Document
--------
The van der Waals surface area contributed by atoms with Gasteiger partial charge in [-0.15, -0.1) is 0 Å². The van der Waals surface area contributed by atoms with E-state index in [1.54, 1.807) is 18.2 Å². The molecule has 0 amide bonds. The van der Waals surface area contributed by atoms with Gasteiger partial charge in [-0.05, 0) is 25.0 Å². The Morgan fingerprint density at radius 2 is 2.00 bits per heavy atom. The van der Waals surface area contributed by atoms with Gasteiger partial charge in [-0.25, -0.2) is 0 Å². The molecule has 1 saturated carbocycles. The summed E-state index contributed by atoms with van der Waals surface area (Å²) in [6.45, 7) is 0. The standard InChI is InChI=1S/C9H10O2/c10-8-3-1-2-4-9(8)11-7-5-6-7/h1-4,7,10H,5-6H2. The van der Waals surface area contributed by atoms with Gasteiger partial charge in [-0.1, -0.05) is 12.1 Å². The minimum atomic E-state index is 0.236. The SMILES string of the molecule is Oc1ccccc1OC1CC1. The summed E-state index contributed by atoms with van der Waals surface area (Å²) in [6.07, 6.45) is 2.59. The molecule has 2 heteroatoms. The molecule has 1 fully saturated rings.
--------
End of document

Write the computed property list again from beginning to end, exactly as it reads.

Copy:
The van der Waals surface area contributed by atoms with Gasteiger partial charge in [-0.15, -0.1) is 0 Å². The van der Waals surface area contributed by atoms with E-state index in [1.54, 1.807) is 18.2 Å². The molecule has 0 amide bonds. The van der Waals surface area contributed by atoms with Gasteiger partial charge in [-0.05, 0) is 25.0 Å². The Morgan fingerprint density at radius 2 is 2.00 bits per heavy atom. The van der Waals surface area contributed by atoms with Gasteiger partial charge in [-0.25, -0.2) is 0 Å². The molecule has 1 saturated carbocycles. The summed E-state index contributed by atoms with van der Waals surface area (Å²) in [6.45, 7) is 0. The standard InChI is InChI=1S/C9H10O2/c10-8-3-1-2-4-9(8)11-7-5-6-7/h1-4,7,10H,5-6H2. The van der Waals surface area contributed by atoms with Gasteiger partial charge in [-0.1, -0.05) is 12.1 Å². The minimum atomic E-state index is 0.236. The SMILES string of the molecule is Oc1ccccc1OC1CC1. The summed E-state index contributed by atoms with van der Waals surface area (Å²) in [6.07, 6.45) is 2.59. The molecule has 2 heteroatoms. The molecule has 1 fully saturated rings.